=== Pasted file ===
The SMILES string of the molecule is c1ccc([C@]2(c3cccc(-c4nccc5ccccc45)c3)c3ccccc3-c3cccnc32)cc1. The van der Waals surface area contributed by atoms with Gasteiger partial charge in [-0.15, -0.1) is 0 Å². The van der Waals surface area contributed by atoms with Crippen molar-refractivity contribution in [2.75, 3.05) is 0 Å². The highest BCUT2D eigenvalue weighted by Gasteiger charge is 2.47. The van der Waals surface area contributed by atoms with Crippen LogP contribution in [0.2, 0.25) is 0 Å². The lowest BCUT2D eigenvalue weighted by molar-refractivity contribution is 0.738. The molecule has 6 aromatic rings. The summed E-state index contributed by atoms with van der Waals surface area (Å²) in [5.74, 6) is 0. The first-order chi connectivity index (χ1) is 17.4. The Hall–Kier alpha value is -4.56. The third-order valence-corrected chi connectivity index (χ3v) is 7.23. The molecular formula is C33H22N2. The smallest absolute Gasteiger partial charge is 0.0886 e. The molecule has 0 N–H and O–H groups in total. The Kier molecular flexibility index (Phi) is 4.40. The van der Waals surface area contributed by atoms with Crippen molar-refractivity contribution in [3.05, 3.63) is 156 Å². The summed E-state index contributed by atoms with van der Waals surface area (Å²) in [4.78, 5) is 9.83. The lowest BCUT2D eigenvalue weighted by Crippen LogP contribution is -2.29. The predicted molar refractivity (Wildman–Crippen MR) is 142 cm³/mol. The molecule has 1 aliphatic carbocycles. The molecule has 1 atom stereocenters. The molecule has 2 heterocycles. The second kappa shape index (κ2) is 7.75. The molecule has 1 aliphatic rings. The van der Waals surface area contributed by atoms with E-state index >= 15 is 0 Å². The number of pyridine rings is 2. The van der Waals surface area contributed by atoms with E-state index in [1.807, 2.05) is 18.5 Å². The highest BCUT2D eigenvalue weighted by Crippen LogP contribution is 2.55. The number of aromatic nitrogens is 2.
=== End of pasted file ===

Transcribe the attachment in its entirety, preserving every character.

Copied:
The SMILES string of the molecule is c1ccc([C@]2(c3cccc(-c4nccc5ccccc45)c3)c3ccccc3-c3cccnc32)cc1. The van der Waals surface area contributed by atoms with Gasteiger partial charge in [-0.15, -0.1) is 0 Å². The van der Waals surface area contributed by atoms with Crippen molar-refractivity contribution in [2.75, 3.05) is 0 Å². The highest BCUT2D eigenvalue weighted by Gasteiger charge is 2.47. The van der Waals surface area contributed by atoms with Crippen LogP contribution in [0.2, 0.25) is 0 Å². The lowest BCUT2D eigenvalue weighted by molar-refractivity contribution is 0.738. The molecule has 6 aromatic rings. The summed E-state index contributed by atoms with van der Waals surface area (Å²) in [5.74, 6) is 0. The first-order chi connectivity index (χ1) is 17.4. The Hall–Kier alpha value is -4.56. The third-order valence-corrected chi connectivity index (χ3v) is 7.23. The molecular formula is C33H22N2. The smallest absolute Gasteiger partial charge is 0.0886 e. The molecule has 0 N–H and O–H groups in total. The Kier molecular flexibility index (Phi) is 4.40. The van der Waals surface area contributed by atoms with Crippen molar-refractivity contribution in [3.05, 3.63) is 156 Å². The summed E-state index contributed by atoms with van der Waals surface area (Å²) in [4.78, 5) is 9.83. The lowest BCUT2D eigenvalue weighted by Crippen LogP contribution is -2.29. The predicted molar refractivity (Wildman–Crippen MR) is 142 cm³/mol. The molecule has 1 aliphatic carbocycles. The molecule has 1 atom stereocenters. The molecule has 2 heterocycles. The second kappa shape index (κ2) is 7.75. The molecule has 1 aliphatic rings. The van der Waals surface area contributed by atoms with E-state index >= 15 is 0 Å². The number of pyridine rings is 2. The van der Waals surface area contributed by atoms with E-state index in [1.807, 2.05) is 18.5 Å². The highest BCUT2D eigenvalue weighted by Crippen LogP contribution is 2.55. The number of aromatic nitrogens is 2.